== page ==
Protection of uprooted people is integral to religions

Protection of uprooted people is integral to religions

The World Council of Churches (WCC) general secretary welcomed the United Nations High Commissioner for Refugees (UNHCR) Dialogue on Protection Challenges with the theme of “Faith and Protection”, which was held December 12-13 at the United Nations in Geneva, Switzerland.

The event was part of the UNHCR’s efforts to bring faith-based organisations (FBOs) together to highlight the role of local and international religious communities in protecting uprooted people such as refugees, stateless people and internally displaced people (IDPs).

Representatives of a wide range of religious traditions and different faiths were present. Among the Christian participants were a number of WCC member churches and ecumenical partners, along with non-governmental and international organisations.

The WCC general secretary, the Rev. Dr Olav Fykse Tveit, contributed to the dialogue by expressing his appreciation to the UNHCR for the initiative saying it would prove mutually beneficial to all involved. He added that those participating in the dialogue needed it as a springboard to mobilise more efforts for the benefit and dignity of uprooted people.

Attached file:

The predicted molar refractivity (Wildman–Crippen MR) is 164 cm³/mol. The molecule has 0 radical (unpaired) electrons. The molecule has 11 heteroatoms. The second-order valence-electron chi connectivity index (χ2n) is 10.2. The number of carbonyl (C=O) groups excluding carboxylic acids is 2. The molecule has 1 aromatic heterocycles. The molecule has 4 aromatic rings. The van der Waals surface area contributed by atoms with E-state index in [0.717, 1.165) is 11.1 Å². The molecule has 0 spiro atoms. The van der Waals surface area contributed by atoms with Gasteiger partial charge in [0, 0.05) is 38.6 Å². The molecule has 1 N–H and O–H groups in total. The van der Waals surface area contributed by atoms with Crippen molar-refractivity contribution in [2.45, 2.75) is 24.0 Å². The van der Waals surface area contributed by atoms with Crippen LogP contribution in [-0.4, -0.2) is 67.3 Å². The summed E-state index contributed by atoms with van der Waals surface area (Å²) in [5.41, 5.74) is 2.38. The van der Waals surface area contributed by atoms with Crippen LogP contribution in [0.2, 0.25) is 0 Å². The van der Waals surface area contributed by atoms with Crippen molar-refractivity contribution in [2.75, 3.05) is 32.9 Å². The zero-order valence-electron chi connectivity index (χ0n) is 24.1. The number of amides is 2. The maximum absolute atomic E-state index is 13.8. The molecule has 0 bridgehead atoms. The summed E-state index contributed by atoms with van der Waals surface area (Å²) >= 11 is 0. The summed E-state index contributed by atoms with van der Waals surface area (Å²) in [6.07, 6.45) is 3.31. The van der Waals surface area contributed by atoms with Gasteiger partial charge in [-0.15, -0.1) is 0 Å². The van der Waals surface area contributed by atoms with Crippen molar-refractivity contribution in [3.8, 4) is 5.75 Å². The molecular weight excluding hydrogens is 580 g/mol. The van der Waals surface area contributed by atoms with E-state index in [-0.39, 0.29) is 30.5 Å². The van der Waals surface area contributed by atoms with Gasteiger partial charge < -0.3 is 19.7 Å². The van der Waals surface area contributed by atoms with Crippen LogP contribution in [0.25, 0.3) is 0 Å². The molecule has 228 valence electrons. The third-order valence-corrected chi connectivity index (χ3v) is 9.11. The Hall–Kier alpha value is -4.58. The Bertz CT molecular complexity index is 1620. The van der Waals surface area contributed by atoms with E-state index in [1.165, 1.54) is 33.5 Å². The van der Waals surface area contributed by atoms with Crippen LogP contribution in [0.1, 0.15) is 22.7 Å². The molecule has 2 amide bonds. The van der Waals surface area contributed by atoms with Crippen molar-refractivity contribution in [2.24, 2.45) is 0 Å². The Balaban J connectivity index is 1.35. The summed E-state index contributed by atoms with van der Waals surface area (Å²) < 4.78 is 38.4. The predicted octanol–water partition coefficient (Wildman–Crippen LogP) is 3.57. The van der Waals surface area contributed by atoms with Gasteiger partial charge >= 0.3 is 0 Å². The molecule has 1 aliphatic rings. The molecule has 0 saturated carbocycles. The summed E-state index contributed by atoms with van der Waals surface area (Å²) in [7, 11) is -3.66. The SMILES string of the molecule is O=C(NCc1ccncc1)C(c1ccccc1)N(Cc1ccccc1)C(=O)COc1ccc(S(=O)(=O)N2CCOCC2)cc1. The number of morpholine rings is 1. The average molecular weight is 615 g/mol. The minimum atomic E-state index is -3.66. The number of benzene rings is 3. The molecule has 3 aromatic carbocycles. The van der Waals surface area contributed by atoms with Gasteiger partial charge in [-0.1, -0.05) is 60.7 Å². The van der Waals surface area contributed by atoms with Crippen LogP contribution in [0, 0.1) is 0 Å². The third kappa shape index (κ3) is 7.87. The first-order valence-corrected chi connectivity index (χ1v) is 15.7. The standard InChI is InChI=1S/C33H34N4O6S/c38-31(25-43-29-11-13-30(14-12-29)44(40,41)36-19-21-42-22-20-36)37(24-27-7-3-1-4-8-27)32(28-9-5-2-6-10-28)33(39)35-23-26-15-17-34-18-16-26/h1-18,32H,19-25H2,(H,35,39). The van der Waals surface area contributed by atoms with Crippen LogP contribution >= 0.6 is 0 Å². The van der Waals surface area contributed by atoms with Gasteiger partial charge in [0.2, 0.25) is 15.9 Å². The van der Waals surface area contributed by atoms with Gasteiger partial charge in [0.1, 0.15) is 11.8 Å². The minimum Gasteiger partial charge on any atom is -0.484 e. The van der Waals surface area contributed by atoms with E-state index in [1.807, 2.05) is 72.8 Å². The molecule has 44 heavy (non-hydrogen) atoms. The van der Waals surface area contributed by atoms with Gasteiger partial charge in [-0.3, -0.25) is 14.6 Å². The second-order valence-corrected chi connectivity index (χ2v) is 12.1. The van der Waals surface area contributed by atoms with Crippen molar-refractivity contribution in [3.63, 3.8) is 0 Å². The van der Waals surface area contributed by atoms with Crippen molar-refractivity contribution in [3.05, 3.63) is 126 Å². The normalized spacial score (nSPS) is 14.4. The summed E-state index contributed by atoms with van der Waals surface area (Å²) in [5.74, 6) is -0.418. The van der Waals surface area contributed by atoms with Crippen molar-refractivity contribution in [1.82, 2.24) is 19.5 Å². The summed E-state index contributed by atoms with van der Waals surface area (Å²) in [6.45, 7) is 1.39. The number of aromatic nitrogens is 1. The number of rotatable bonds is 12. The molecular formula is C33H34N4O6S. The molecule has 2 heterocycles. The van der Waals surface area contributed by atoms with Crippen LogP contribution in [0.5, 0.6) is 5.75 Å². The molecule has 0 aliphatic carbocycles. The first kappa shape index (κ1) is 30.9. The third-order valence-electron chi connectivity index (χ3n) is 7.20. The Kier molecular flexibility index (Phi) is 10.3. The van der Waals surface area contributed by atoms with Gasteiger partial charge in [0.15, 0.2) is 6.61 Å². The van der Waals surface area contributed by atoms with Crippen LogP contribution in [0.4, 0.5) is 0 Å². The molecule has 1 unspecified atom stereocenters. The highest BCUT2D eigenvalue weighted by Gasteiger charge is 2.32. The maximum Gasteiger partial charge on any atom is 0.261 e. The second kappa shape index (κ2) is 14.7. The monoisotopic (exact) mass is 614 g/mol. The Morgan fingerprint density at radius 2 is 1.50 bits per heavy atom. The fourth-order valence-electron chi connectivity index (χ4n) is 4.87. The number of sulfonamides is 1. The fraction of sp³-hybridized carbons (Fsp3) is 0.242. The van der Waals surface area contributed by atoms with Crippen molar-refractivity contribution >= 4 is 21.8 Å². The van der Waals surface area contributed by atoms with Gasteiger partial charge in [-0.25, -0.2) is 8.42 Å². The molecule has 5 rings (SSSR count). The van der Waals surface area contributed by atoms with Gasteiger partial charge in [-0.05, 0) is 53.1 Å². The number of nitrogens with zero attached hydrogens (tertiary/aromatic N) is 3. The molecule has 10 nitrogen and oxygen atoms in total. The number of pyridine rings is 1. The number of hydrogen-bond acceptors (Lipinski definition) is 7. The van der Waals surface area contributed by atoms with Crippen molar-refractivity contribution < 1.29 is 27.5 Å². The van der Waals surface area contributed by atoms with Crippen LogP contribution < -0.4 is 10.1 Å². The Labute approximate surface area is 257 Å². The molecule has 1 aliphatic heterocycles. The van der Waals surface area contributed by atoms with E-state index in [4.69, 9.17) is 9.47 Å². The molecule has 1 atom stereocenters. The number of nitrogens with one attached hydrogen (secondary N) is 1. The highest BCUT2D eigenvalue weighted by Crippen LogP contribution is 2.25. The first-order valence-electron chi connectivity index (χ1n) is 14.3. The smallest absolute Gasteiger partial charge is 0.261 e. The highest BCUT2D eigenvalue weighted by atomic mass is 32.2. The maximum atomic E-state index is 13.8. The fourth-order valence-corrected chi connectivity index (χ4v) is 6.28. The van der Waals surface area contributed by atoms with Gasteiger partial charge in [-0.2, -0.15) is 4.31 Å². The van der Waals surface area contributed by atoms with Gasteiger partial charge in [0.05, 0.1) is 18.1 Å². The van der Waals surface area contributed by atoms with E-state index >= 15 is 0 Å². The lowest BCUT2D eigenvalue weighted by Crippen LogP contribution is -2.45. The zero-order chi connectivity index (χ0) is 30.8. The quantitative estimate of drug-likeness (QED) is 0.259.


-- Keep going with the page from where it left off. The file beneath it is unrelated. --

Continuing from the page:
To ignore religion when addressing the reality and challenges of uprooted people would mean to miss the effectiveness of and need for mobilising all existing resources for a holistic response, Tveit said.

“Churches can inspire states so that they see the potential of sharing responses with FBOs and pursue these dialogues at a national level,” said Tveit.

“Hospitality and protection is central to the Christian values,” he said. “Jesus has taught us not to define limits to the definition of who is my neighbour, but to ask how we prove ourselves to be a neighbour of those who need us, and to protect the rights of human beings, both men and women, as they are created in the image of God.”

“From the earliest recorded history, Christians welcomed strangers. Europe is dotted with monasteries and churches which offered hospitality to strangers. Christians in all parts of the world are in the forefront of helping uprooted people”, Tveit said.

“Church-based organisations have also developed a high level of professionalism in this field, such as the members of the ACT Alliance. We share these values with the UNHCR, and look forward to further partnership,” he added.

The discussions explored how religious communities can better engage with humanitarian agencies to improve the protection of forcibly displaced people.

“There are two areas where FBOs and the UNHCR can particularly collaborate: IDPs and stateless people, particularly those who have not crossed any international border. And when a crisis breaks out these groups turn to FBOs who are already present within the borders of the state,” Tveit noted.


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